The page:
• Tenille Nuckols

When Farming Isn’t Fair

Updated: Sep 12, 2019

Life isn’t fair. It’s the first tough lesson learned by every farm kid. No matter how hard you work. No matter how well your crops are growing. No matter how late you’re up with a sick calf. Despite your best efforts, things can take a turn for the worse as sure as the sun rises.

Those unfair truths seemed especially harsh when we sat our kids down to explain that our family will no longer be a dairy farm family. In June, we’ll milk our last cows. We’ll help load them on a trailer and watch them roll down the driveway. We’ll stand in front of a barn, empty for the first time in more than 60 years and three generations. Yes, life is never fair on the farm.

For the past four years, we’ve watched the price of milk steadily decline. We’ve tried to operate leaner while the economy around us improves more and more. And while families in other industries are making more, they’re spending more on alternative food fads. Commodity prices are taking a nosedive. Political trade wars are limiting markets. One of the wettest years on record left crops drowning. Across the U.S., farmers are hurting. But they make up less than two percent of our population. So, for the rest, the 98 percent, — those who have only seen black and white photos of their great, great grandparents working on a farm — it’s difficult to understand what's behind the food on their table.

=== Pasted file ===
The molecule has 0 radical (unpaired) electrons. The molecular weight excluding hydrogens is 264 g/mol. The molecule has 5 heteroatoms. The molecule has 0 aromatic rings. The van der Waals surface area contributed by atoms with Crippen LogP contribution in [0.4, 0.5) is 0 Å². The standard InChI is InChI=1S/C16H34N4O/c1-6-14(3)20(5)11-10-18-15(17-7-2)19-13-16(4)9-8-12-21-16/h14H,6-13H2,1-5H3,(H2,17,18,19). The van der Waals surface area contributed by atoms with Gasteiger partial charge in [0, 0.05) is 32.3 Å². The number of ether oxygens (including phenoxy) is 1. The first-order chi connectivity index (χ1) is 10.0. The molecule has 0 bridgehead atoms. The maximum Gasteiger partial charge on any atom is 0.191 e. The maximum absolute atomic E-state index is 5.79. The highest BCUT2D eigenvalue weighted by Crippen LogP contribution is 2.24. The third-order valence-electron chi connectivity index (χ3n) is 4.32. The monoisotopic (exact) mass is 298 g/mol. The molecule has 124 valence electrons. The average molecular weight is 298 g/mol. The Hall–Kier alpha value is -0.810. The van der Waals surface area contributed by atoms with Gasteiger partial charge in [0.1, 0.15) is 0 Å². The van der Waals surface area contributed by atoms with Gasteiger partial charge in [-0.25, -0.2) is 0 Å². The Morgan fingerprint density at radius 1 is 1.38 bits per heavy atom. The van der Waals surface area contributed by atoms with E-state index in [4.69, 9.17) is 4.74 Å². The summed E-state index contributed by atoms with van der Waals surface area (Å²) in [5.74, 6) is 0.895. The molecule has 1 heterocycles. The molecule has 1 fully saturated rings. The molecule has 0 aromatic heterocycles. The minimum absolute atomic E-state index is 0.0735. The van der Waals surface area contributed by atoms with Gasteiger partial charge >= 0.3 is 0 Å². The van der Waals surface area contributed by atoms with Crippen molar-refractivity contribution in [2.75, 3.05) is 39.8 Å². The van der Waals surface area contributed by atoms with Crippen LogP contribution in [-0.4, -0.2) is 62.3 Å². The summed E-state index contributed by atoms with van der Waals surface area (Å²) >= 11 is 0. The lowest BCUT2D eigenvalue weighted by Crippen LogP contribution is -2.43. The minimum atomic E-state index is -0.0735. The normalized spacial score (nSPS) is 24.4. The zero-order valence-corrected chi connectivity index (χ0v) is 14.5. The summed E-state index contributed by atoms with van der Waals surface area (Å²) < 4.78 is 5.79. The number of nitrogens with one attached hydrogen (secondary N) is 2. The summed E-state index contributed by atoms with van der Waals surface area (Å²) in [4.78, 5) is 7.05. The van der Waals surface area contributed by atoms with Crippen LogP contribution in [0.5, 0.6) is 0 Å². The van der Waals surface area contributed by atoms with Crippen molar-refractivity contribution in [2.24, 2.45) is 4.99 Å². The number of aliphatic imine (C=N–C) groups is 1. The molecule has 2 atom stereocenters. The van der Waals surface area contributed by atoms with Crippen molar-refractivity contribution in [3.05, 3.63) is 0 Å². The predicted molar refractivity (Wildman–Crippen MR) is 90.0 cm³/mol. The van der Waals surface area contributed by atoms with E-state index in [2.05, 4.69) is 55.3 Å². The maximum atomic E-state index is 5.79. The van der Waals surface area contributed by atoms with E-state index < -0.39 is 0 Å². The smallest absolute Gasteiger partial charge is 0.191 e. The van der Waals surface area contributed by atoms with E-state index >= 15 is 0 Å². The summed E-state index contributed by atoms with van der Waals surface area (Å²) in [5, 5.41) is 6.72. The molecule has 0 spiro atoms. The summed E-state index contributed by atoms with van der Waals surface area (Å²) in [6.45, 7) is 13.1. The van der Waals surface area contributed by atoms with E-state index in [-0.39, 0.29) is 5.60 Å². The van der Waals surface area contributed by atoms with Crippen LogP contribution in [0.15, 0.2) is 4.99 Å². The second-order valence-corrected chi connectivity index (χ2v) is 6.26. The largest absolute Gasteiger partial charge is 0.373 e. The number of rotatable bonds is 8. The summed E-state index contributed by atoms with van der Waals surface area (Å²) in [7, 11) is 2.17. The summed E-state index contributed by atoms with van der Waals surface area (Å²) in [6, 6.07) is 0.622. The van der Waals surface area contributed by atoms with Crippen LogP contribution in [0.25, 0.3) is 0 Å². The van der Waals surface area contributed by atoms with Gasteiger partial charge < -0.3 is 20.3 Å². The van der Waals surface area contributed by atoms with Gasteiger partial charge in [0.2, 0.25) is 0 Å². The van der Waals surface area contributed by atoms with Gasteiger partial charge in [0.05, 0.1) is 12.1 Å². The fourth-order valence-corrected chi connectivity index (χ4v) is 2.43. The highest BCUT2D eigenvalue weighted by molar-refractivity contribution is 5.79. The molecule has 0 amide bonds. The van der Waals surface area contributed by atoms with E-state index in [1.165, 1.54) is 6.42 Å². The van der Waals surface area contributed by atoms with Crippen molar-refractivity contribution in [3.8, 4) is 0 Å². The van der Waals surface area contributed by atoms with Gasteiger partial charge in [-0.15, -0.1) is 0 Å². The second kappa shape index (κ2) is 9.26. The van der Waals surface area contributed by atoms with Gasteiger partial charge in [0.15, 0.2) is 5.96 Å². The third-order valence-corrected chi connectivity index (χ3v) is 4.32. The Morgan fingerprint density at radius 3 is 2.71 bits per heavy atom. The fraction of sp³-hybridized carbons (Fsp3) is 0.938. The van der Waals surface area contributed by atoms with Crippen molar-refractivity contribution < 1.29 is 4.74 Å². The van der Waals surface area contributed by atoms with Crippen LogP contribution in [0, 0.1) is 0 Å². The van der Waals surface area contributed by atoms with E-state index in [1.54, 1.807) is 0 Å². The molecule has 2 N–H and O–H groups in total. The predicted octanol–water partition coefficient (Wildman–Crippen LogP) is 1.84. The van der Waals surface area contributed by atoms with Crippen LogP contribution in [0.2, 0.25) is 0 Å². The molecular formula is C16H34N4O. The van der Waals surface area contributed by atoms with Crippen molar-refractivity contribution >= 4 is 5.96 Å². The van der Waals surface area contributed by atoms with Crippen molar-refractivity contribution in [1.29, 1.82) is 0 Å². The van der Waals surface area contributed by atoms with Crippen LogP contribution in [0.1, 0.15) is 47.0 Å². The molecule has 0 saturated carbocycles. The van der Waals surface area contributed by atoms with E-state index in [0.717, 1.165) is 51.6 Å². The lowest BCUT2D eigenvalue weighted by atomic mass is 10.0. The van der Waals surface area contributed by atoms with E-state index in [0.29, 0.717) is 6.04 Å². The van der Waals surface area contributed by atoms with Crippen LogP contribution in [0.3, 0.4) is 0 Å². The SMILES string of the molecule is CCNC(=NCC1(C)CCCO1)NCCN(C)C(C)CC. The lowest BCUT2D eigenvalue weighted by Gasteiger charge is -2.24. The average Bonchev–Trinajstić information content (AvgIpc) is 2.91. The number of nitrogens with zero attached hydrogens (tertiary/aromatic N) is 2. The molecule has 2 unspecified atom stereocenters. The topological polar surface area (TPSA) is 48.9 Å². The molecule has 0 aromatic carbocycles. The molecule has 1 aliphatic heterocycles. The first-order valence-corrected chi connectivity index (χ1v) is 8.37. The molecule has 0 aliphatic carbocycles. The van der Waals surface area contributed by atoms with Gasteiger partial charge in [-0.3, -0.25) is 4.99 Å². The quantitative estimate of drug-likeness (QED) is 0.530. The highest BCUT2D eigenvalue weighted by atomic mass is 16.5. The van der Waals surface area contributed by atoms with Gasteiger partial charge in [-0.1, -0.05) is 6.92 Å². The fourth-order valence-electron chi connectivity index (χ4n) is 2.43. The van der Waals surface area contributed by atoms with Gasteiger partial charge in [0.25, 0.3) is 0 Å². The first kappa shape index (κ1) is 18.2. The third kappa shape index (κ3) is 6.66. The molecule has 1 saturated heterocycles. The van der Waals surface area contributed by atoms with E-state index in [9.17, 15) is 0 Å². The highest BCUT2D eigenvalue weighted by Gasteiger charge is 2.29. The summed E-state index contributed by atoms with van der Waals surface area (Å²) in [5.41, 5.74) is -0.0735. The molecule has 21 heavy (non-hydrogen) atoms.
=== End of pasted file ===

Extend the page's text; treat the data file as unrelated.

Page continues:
For us, it’s personal. We’ve been sad. We’ve been frustrated. We’ve been angry. Farming isn’t just a job. It’s our identity. It’s our heritage. And we feel the effects extend far beyond our family. It’s our veterinarian who’s become a neighbor and friend. It’s our hoof trimmer who’s battling lung cancer. It’s our friends who’ve already watched trailers take their cows away. It’s that one remaining dairy family left in Hanover County.

It’s all too difficult to explain to two elementary-age children who love their cows. So, life isn’t fair. We’re picking ourselves up. Trusting in God. Looking for a new career for a farmer with a work ethic that’s rare these days. Focusing on the positive. Spending more time with family and friends. Taking more vacations and weekends off. Coaching little league. Sleeping in past 3 a.m. After the last cattle trailer pulls out in June, we’ll go on living life, fair or no fair.


© 2016 by Eastview Farm, Inc.

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